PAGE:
What: This evening, March 19, Senate Majority Leader Mitch McConnell introduced a bill called the Coronavirus Aid, Relief, and Economic Security Act, or CARES Act. The proposed bill is intended to provide relief to various sectors of the U.S. economy. Of particular interest is the Coronavirus Economic Stabilization Act of 2020, set forth in Division C, Title I of the proposed bill, which provides assistance to severely distressed sectors of the U.S. economy, including (but not limited to) airline carriers.
Who Does This Impact:
- Businesses undergoing stress as a result of COVID-19 that may be looking for Congressional relief and additional funding
- Investors in these businesses that want to see how a federal loan under the proposed CARES Act could impact their current rights and investments
Assistance to Severely Distressed Sectors of US Economy: Economic Stabilization
The Coronavirus Economic Stabilization Act of 2020 (the Act) provides emergency relief through loans and guarantees to "eligible businesses" for losses incurred as a direct result of coronavirus. To accomplish this, the Secretary of the Treasury (the Secretary) is authorized to make or guarantee loans to eligible businesses up to a total of $208 billion and to provide subsidy amounts necessary for such loans and loan guarantees, to be distributed as follows:
- Up to $50 billion for passenger air carriers
- Up to $8 billion for cargo air carriers, and
- Up to $150 billion for other eligible businesses, which include airline carriers or any U.S. business that incurs losses due to the coronavirus that have jeopardized the continued operation of the business
The Secretary is granted broad discretion under the Act, including to enter into agreements to make or guarantee loans if he or she finds that:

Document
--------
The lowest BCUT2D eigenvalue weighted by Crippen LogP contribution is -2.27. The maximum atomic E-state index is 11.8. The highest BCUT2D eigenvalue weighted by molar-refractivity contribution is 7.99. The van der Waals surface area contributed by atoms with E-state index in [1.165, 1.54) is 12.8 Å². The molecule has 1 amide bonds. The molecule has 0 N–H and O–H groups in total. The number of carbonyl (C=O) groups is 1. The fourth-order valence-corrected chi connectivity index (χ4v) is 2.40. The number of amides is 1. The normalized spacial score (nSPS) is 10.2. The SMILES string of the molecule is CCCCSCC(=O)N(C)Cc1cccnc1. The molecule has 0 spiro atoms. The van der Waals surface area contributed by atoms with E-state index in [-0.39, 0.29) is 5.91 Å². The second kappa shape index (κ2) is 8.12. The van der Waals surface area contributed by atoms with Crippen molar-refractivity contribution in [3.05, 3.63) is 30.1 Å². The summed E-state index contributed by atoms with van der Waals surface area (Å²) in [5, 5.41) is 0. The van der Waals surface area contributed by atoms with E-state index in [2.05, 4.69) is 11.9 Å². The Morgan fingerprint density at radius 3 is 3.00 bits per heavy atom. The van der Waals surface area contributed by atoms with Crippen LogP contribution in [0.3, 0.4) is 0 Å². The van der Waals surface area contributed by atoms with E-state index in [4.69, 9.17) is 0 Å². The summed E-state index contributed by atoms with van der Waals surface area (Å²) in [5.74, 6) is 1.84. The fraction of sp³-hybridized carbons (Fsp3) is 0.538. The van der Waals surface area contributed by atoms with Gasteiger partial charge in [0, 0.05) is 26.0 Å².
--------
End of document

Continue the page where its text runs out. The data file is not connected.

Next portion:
- The obligor is an eligible business for which credit is not reasonably available at the time
- The intended obligation is prudently incurred, and
- The loan is sufficiently secured
The Secretary also has discretion as to the form, terms and conditions, covenants, and requirements of the loans and guarantees, including entering into separate contracts that allow the federal government to share in the gains (if any) of an eligible business or its security holders through warrants, common or preferred stock, or other financial instruments.
The loans must be "sufficiently secured," but the Act provides no guidance on what the security package would look like and no provisions authorizing the priming of existing creditors. While the Act appears to require that the loans be secured, it also provides that the Secretary shall, to the extent feasible and practicable, make sure that the federal government is compensated for any risk assumed in making the loans. The only restriction on terms is that the Secretary must take into account the current average yield on U.S. marketable obligations of comparable maturity when setting the rate.
The Secretary must publish application procedures and minimum requirements within 10 days of enactment of the Act.
Limitation on Certain Employee Compensation
To receive a loan or guarantee, the eligible business must enter into a binding agreement with the Secretary providing that, for two years beginning March 1, 2020, no officer or employee whose total compensation exceeded $425,000 in 2019 will receive:
- Total compensation in any twelve month period that exceeds his or her 2019 compensation
- Severance pay or other termination benefits that are more than twice the maximum total compensation received by that officer or employee in 2019
This requirement does not apply to employees whose compensation is determined through an existing CBA entered into prior to March 1, 2020.
Continuation of Certain Air Service
The Secretary of Transportation is authorized to require, to the extent reasonable and practicable, that air carriers that receive loans and guarantees maintain scheduled air transportation service as deemed necessary by the Secretary of Transportation to ensure services to any point that the carrier served before March 1, 2020.
The content of this article is intended to provide a general guide to the subject matter. Specialist advice should be sought about your specific circumstances.